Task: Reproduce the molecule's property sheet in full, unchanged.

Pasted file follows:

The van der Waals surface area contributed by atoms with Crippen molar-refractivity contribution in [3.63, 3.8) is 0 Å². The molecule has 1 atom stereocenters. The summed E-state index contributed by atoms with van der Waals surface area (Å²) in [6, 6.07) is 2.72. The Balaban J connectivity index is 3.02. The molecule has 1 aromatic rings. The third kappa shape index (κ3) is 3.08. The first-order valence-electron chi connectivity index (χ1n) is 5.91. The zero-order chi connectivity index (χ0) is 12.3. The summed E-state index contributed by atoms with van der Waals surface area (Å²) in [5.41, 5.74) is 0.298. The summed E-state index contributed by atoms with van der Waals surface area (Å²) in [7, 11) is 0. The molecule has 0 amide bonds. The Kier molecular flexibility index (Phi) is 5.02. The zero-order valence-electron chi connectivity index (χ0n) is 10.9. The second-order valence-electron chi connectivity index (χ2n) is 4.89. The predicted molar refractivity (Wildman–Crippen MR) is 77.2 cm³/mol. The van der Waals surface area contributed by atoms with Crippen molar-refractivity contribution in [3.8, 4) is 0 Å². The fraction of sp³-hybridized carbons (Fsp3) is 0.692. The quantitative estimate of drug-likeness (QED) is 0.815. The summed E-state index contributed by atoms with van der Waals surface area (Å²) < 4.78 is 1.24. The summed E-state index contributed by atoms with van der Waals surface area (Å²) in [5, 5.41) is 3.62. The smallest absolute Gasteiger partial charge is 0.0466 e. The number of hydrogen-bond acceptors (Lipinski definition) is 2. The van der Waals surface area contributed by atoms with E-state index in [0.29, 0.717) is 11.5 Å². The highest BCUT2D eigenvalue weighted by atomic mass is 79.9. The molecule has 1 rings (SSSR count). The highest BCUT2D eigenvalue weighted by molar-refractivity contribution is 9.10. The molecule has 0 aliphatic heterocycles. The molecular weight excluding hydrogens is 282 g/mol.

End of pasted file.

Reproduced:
The van der Waals surface area contributed by atoms with Crippen molar-refractivity contribution in [3.63, 3.8) is 0 Å². The molecule has 1 atom stereocenters. The summed E-state index contributed by atoms with van der Waals surface area (Å²) in [6, 6.07) is 2.72. The Balaban J connectivity index is 3.02. The molecule has 1 aromatic rings. The third kappa shape index (κ3) is 3.08. The first-order valence-electron chi connectivity index (χ1n) is 5.91. The zero-order chi connectivity index (χ0) is 12.3. The summed E-state index contributed by atoms with van der Waals surface area (Å²) in [5.41, 5.74) is 0.298. The summed E-state index contributed by atoms with van der Waals surface area (Å²) in [7, 11) is 0. The molecule has 0 amide bonds. The Kier molecular flexibility index (Phi) is 5.02. The zero-order valence-electron chi connectivity index (χ0n) is 10.9. The second-order valence-electron chi connectivity index (χ2n) is 4.89. The predicted molar refractivity (Wildman–Crippen MR) is 77.2 cm³/mol. The van der Waals surface area contributed by atoms with Crippen molar-refractivity contribution in [3.8, 4) is 0 Å². The fraction of sp³-hybridized carbons (Fsp3) is 0.692. The quantitative estimate of drug-likeness (QED) is 0.815. The summed E-state index contributed by atoms with van der Waals surface area (Å²) < 4.78 is 1.24. The summed E-state index contributed by atoms with van der Waals surface area (Å²) in [5, 5.41) is 3.62. The smallest absolute Gasteiger partial charge is 0.0466 e. The number of hydrogen-bond acceptors (Lipinski definition) is 2. The van der Waals surface area contributed by atoms with E-state index in [0.29, 0.717) is 11.5 Å². The highest BCUT2D eigenvalue weighted by atomic mass is 79.9. The molecule has 1 rings (SSSR count). The highest BCUT2D eigenvalue weighted by molar-refractivity contribution is 9.10. The molecule has 0 aliphatic heterocycles. The molecular weight excluding hydrogens is 282 g/mol.